Forty-five years ago, audiences first glimpsed the sun-kissed, palm-lined campus of Rydell High, the school setting for the movie musical Grease. Featuring star-making performances from John Travolta and Olivia Newton-John, Grease immersed viewers in the camp melodrama of 1950s adolescence, replete with preening boys, blushing girls and explosive dance numbers.
Based on the 1971 stage musical by Jim Jacobs and Warren Casey, which had starred actors including Richard Gere and Barry Bostwick, Grease the film swapped the original’s grittier Chicago setting for the steamy heat of the west coast. Centring on the story of the car-obsessed T-Birds and their romances with the chain-smoking Pink Ladies, Grease was met with a mixed reception upon its release in 1978. “I’ve never seen an uglier large-scale musical,” wrote one critic for the Washington Post. In the decades since, though, it has amassed a committed following. Countless spin-offs and revivals have been produced, including Grease 2 in 1982 and a forthcoming prequel series, Grease: The Rise of the Pink Ladies.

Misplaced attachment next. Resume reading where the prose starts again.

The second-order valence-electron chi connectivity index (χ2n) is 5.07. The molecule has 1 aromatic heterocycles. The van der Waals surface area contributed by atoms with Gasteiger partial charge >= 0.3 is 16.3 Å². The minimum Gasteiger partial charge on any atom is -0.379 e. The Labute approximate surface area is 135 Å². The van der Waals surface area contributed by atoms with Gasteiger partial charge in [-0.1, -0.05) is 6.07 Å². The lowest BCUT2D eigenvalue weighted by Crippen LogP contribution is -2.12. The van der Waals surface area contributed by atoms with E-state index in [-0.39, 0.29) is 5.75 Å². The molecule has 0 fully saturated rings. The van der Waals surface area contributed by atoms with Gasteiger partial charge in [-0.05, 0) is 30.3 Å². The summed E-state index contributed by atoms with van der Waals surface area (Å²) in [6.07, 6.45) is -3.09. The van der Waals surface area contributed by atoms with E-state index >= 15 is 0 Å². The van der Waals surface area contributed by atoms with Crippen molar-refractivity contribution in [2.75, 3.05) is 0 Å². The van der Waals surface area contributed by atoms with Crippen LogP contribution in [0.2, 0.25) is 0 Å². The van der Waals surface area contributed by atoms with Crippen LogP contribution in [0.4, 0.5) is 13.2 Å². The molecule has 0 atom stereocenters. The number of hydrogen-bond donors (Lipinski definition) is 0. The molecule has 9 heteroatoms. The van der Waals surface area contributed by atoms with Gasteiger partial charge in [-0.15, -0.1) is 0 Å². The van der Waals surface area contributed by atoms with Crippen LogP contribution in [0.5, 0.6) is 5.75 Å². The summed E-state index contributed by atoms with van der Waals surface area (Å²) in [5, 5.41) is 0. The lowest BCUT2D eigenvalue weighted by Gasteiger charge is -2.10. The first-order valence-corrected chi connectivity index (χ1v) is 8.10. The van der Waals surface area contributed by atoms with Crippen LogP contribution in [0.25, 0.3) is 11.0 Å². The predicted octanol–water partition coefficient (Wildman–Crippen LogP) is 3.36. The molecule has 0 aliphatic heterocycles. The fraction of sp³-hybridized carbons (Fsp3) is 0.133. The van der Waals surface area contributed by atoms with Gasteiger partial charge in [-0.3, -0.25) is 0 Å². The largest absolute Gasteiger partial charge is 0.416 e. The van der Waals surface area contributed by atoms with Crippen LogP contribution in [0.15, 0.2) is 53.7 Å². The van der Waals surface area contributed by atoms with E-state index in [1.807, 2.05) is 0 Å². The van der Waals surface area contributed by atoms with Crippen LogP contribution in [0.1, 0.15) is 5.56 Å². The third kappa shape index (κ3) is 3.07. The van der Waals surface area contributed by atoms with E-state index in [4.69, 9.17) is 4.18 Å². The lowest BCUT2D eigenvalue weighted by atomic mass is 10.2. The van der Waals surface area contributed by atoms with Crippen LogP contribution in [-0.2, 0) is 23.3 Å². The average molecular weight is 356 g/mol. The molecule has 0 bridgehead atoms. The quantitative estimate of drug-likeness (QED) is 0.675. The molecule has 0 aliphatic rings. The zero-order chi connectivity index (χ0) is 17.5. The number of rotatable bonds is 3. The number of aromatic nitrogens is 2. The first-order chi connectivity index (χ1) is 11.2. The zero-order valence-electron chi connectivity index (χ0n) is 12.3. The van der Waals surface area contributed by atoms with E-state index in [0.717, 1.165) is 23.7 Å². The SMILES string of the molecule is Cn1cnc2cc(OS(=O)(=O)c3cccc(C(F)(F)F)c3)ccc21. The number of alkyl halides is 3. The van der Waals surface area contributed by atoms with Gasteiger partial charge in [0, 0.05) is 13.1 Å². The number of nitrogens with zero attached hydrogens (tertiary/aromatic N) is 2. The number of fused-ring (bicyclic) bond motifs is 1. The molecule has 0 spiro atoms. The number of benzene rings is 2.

We look back at the original film through the eyes of the film’s cast and crew, remembering the summer-long production, their relationships on and off screen, and the musical’s enduring legacy.
Read the feature in the Guardian.
[This piece was published on 05/04/23]